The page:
In this syndrome, mechanical compression of a normal or irritable 8th nerve is postulated to create vertigo. The general idea is reasonable enough but current diagnostic technology is not good enough yet to diagnose this syndrome. We don't think it is common.
Orthostatic hypotension (dizzy on standing)
This is not a vestibular syndrome, but rather a simple situation where blood pressure drops on standing. It is discussed in detail in the link above.
Meniere's syndrome and otolithic disturbances
As the otoliths are gravity sensors, it follows that otolithic disorders should cause abnormal reactions to gravity.
Yagi has suggested that lateral canal BPPV is sometimes actually due to utricular damage (2001). This conclusion was based on the observation that geotrophic direction changing nystagmus is not directed in canal coordinates. While we accept Yagi's observations, the conclusion that the utricle is the generator seems somewhat tenuous. Follow this link for more information about the utricle.
In hydrops, which is universal in Meniere's disease as well as common in the general population (about 10% on autopsy), the otolithic organs are distended. Follow the links above for more.
The above two images illustrate a patient who has no horizontal canal function on step responses to 100 deg/sec, but powerful horizontal nystagmus on positional testing. The data is very clear that he has bilateral vestibular impairment. How can this happen, given that there is no central positional nystagmus ?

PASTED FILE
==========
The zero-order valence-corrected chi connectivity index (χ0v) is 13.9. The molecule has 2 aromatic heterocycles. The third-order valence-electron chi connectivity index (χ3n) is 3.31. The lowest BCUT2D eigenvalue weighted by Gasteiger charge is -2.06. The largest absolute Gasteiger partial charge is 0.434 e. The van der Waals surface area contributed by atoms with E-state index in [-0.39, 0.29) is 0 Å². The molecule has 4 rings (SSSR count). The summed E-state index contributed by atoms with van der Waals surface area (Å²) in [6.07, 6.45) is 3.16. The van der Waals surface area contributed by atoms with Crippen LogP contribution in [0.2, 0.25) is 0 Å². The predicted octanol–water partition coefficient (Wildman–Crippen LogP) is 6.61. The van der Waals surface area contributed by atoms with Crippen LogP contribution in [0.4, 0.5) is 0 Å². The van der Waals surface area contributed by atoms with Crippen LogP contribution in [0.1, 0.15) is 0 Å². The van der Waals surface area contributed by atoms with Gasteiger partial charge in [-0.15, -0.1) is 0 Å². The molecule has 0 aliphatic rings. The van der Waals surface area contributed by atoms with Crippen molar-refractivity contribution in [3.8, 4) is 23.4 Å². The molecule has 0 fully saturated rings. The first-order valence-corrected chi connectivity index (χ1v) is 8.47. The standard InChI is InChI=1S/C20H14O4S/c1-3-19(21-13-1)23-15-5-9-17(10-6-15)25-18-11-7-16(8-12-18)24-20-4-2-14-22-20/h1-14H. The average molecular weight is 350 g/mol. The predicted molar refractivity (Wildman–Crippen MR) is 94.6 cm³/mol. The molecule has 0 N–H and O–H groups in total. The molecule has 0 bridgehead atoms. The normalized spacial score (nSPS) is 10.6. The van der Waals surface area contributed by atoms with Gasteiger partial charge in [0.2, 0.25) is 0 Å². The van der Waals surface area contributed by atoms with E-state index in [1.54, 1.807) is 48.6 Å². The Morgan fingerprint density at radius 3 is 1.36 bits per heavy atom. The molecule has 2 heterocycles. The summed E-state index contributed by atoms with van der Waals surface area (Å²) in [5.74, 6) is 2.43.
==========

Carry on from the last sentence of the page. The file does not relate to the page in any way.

After a severe vestibular disturbance, where parts of inner ear function is lost, the brain attempts to compensate. Sometimes this involves using of motion sensors in the inner ear for a different purpose than the original one. Along these lines, occasionally patients are encountered with "impossible" nystagmus. For example, bilateral vestibular loss, and strong horizontal positional nystagmus. If one has no inner ear function, there should be no positional nystagmus either.
A reasonable explanation for this is that there may be sparing of the utricle, which is used in an attempt to substitute for the lateral canals. This idea was brought up in 1989 by Arai et al, after experimental work in monkeys where the lateral canals were plugged. Given that the innervation and vascular supply of the utricle and superior canal is shared, one would think that it would be very rare for someone to selectively damage both lateral canals, but spare their utricle.
With respect to disorders in which there is a mismatch of endolymph and cupula density, the most commonly encountered is positional alcohol nystagmus (PAN). Commonly, when people imbibe a fair amount of an alcoholic beverage, they discover that upon lying down a strong vertigo ensues. This is caused by a difference in the rate that alcohol (which is lighter than water) enters the cupula of the inner ear compared to the endolymph.
We have seen a case in which we suspected that pneuomolabyrinth (air in the inner ear) caused a positional nystagmus. This was a case of a man with a temporal bone fracture.
Similar syndromes occur in situations where the cupula is weighted down (e.g. cupulolithiasis), and perhaps also in situations where there is an alteration of the density of the endolymph by disease (i.e. Waldenstrom's macroglobulinemia, and perhaps autoimmune disorders). This possibility has not been considered in detail in the otologic literature.
Hearing has positional modulation to a lesser extent than does vertigo. Low-CSF pressure syndrome may cause hearing to be reduced on standing.
It may be possible for people with gastroesophageal reflux to have reduced hearing on lying flat, as well as serous otitis media from reflux (Heavner et al, 2001; Tasker et al, 2002).
Occasionally persons with sleep-apnea develop positional hearing syndromes, presumably related to pressurization of the middle ear during sleep, making it a variant of barotrauma.